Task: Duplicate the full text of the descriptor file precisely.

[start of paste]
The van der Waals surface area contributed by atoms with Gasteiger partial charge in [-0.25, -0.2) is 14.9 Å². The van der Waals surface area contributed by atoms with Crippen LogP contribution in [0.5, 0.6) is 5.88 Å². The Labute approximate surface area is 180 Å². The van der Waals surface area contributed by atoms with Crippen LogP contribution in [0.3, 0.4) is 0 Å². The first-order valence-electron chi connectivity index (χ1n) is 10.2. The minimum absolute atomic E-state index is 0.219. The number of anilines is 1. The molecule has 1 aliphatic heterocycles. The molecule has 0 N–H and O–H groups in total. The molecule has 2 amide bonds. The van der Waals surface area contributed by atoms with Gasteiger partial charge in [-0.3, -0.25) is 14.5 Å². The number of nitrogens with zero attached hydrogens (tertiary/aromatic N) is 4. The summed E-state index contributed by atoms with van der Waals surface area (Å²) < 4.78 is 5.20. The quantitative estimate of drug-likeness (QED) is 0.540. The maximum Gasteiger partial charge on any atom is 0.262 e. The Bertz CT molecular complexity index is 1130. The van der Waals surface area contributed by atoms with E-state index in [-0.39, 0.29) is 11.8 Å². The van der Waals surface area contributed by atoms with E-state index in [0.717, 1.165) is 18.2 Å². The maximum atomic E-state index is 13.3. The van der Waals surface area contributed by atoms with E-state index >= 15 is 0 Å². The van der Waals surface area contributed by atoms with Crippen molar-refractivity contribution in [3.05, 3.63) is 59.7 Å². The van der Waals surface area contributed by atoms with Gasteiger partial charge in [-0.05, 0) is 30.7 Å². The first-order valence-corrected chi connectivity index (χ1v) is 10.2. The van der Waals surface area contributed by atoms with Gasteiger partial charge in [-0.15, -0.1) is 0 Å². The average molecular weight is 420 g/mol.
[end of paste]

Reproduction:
The van der Waals surface area contributed by atoms with Gasteiger partial charge in [-0.25, -0.2) is 14.9 Å². The van der Waals surface area contributed by atoms with Crippen LogP contribution in [0.5, 0.6) is 5.88 Å². The Labute approximate surface area is 180 Å². The van der Waals surface area contributed by atoms with Crippen LogP contribution in [0.3, 0.4) is 0 Å². The first-order valence-electron chi connectivity index (χ1n) is 10.2. The minimum absolute atomic E-state index is 0.219. The number of anilines is 1. The molecule has 1 aliphatic heterocycles. The molecule has 0 N–H and O–H groups in total. The molecule has 2 amide bonds. The van der Waals surface area contributed by atoms with Gasteiger partial charge in [-0.3, -0.25) is 14.5 Å². The number of nitrogens with zero attached hydrogens (tertiary/aromatic N) is 4. The summed E-state index contributed by atoms with van der Waals surface area (Å²) < 4.78 is 5.20. The quantitative estimate of drug-likeness (QED) is 0.540. The maximum Gasteiger partial charge on any atom is 0.262 e. The Bertz CT molecular complexity index is 1130. The van der Waals surface area contributed by atoms with E-state index in [-0.39, 0.29) is 11.8 Å². The van der Waals surface area contributed by atoms with E-state index in [0.717, 1.165) is 18.2 Å². The maximum atomic E-state index is 13.3. The van der Waals surface area contributed by atoms with E-state index >= 15 is 0 Å². The van der Waals surface area contributed by atoms with Crippen molar-refractivity contribution in [3.05, 3.63) is 59.7 Å². The van der Waals surface area contributed by atoms with Gasteiger partial charge in [-0.05, 0) is 30.7 Å². The first-order valence-corrected chi connectivity index (χ1v) is 10.2. The van der Waals surface area contributed by atoms with Gasteiger partial charge in [-0.15, -0.1) is 0 Å². The average molecular weight is 420 g/mol.